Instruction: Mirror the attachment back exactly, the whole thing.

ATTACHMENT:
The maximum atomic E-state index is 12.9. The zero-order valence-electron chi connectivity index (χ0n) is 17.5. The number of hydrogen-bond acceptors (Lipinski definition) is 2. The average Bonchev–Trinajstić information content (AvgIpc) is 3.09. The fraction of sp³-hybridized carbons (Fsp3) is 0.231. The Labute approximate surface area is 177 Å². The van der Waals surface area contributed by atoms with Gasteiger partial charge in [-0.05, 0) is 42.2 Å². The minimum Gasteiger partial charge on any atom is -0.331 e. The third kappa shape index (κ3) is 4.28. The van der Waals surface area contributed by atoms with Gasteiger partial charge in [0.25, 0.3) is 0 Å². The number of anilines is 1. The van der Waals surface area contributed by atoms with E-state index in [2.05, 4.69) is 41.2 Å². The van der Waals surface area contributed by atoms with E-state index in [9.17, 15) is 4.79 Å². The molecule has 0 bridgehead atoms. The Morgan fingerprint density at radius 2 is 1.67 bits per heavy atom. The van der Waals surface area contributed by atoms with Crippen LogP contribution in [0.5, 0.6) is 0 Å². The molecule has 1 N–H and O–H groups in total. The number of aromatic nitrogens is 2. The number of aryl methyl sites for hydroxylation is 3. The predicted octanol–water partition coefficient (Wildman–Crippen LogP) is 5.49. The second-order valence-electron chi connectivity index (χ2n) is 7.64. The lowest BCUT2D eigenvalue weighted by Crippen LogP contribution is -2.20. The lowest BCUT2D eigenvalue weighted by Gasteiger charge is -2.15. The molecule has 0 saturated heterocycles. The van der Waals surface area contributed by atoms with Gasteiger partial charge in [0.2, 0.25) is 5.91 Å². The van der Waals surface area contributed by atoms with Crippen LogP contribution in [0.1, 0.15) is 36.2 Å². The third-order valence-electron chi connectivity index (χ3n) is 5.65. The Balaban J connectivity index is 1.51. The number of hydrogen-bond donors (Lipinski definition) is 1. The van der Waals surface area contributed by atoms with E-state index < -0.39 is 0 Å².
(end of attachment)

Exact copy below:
The maximum atomic E-state index is 12.9. The zero-order valence-electron chi connectivity index (χ0n) is 17.5. The number of hydrogen-bond acceptors (Lipinski definition) is 2. The average Bonchev–Trinajstić information content (AvgIpc) is 3.09. The fraction of sp³-hybridized carbons (Fsp3) is 0.231. The Labute approximate surface area is 177 Å². The van der Waals surface area contributed by atoms with Gasteiger partial charge in [-0.05, 0) is 42.2 Å². The minimum Gasteiger partial charge on any atom is -0.331 e. The third kappa shape index (κ3) is 4.28. The van der Waals surface area contributed by atoms with Gasteiger partial charge in [0.25, 0.3) is 0 Å². The number of anilines is 1. The van der Waals surface area contributed by atoms with E-state index in [2.05, 4.69) is 41.2 Å². The van der Waals surface area contributed by atoms with E-state index in [9.17, 15) is 4.79 Å². The molecule has 0 bridgehead atoms. The Morgan fingerprint density at radius 2 is 1.67 bits per heavy atom. The van der Waals surface area contributed by atoms with Crippen LogP contribution in [0.5, 0.6) is 0 Å². The molecule has 1 N–H and O–H groups in total. The number of aromatic nitrogens is 2. The number of aryl methyl sites for hydroxylation is 3. The predicted octanol–water partition coefficient (Wildman–Crippen LogP) is 5.49. The second-order valence-electron chi connectivity index (χ2n) is 7.64. The lowest BCUT2D eigenvalue weighted by Crippen LogP contribution is -2.20. The lowest BCUT2D eigenvalue weighted by Gasteiger charge is -2.15. The molecule has 0 saturated heterocycles. The van der Waals surface area contributed by atoms with Gasteiger partial charge in [0.2, 0.25) is 5.91 Å². The van der Waals surface area contributed by atoms with Crippen LogP contribution in [0.1, 0.15) is 36.2 Å². The third-order valence-electron chi connectivity index (χ3n) is 5.65. The Balaban J connectivity index is 1.51. The number of hydrogen-bond donors (Lipinski definition) is 1. The van der Waals surface area contributed by atoms with E-state index < -0.39 is 0 Å².